By JUSTIN UMALI
I first saw you at the Chinese Embassy. We had been marching for three days with barely any rest, but there you were, microphone in hand and fire in your heart, announcing to the world that the farmers of Southern Tagalog would never back down from any fight. I laughed at your uncommon energy back then; everybody else was tired from the heat, but I listened to every word you had to say.
I first talked to you in front of the Philippine Coconut Authority in Quezon City. Farmers from all over the region came out in droves to protest the Rice Tariffication Law. I asked you about the conditions of rice farmers in Laguna and you, without looking at any notes, explained in detail each cost and each hardship they faced every planting season. “They are reaping debt instead of palay,” you told me.
You invited me to tag along with your dialogue at the Department of Agriculture. I sat and watched how you demanded the DA to look into falling prices in Pangil, Laguna. Whatever patience you had with me was replaced with a sort of righteous fury as you asserted that farmers needed subsidies and not loans.
We were in Mindoro volunteering for a peace and mercy mission when I saw you discussing with a local about imperialism and how foreign domination affected farmers nationwide. I smiled when I saw how lively you were and how agitated you became, and how the person you were talking to looked overwhelmed by what you were saying. But I knew that that was who you were; always so eager to educate the masses.
I sat with you in regional meetings where we listened to your stories and experiences. More often than not we’d get side-tracked, but there was rarely a dull moment when you were around. I laughed at your bad jokes, and I sat in amazement at the clarity of your thought and the sharpness of your analysis.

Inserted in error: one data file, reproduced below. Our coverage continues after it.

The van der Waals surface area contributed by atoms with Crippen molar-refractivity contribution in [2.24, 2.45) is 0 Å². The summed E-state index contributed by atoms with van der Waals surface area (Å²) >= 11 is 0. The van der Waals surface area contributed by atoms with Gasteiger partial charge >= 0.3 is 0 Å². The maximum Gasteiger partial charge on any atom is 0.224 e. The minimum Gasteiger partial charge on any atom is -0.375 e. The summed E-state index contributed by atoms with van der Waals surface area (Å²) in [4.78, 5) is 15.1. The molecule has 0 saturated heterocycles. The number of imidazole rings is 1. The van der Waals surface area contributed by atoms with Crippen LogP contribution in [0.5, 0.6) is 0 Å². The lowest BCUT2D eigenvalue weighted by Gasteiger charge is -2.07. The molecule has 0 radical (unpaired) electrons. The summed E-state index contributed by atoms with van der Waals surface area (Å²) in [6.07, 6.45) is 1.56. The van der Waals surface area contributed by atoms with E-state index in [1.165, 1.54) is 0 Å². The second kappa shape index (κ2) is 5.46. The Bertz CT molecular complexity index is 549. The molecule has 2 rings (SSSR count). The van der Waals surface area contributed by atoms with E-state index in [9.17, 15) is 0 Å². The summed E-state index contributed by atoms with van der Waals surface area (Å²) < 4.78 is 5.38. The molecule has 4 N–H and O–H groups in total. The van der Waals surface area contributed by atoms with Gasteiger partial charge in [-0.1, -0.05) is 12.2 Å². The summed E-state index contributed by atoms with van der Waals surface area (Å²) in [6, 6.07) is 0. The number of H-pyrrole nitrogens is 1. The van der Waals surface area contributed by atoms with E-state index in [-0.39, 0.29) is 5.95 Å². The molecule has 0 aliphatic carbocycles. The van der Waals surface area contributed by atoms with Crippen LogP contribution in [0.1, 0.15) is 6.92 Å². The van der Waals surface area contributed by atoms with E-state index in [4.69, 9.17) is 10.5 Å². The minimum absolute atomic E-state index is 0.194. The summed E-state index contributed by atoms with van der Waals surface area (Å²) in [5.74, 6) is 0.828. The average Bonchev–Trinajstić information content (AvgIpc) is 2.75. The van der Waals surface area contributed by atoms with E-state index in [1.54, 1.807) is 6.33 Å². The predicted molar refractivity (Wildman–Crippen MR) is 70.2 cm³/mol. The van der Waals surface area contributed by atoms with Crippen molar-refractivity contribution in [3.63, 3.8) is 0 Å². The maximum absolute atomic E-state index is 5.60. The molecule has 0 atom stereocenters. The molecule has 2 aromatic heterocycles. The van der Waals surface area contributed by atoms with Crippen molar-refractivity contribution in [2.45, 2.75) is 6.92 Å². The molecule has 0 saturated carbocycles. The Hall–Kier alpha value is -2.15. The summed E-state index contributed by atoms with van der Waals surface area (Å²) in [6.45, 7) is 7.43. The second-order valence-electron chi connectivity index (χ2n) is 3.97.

We first worked together trying to reorganize the farmers in Hacienda Yulo.
Armed goons employed by Ayala Land and the Yulo family tried to demolish their community and build a subdivision over a hundred years of agricultural development. You were undergoing dialysis at the time, but you promised, with all the bravado you could muster, that the day will come where you will set foot in a Hacienda Yulo owned by the farmers who tilled the land and worked the soil.
The last time I saw you was in a meeting for Hacienda Yulo. You were gaunt and tired from dialysis, and you arrived late in the afternoon when most of us had started in the morning. You could barely keep awake, and yet every time we suggested that you rest, you insisted that you stay in the meeting. “We have to finish this meeting,” you would always assert.
I have, and will always have, nothing short of admiration for you. Nobody can match how you gave yourself to the masses – and your willingness to sacrifice everything. You were resolute, sometimes to the point of being stubborn.
You embodied what it meant to be an organizer and a servant of the people. You gave decades of your life in the service of others, even if it came at the expense of your family. I know you carried that weight with you your entire life, and you always thought that they deserved better. If you were here today, I want to tell you that it’s ok, that they understand and that they love you all the same.
I was there when we buried you next to your father in barangay San Antonio, Kalayaan, Laguna. I saw how the masses you loved with all your heart came out and embraced you in your final moments. We were bordering the foothills of the Sierra Madre, and it was true that your loss felt just as heavy.
I could only hope to see you again, Ka Eddie Billones. I could only hope to show you what we’ve accomplished and the victory of our struggles. Most of all, I could only hope to introduce you to the thousands of people whose lives you touched, and whose spirits were ignited by your own.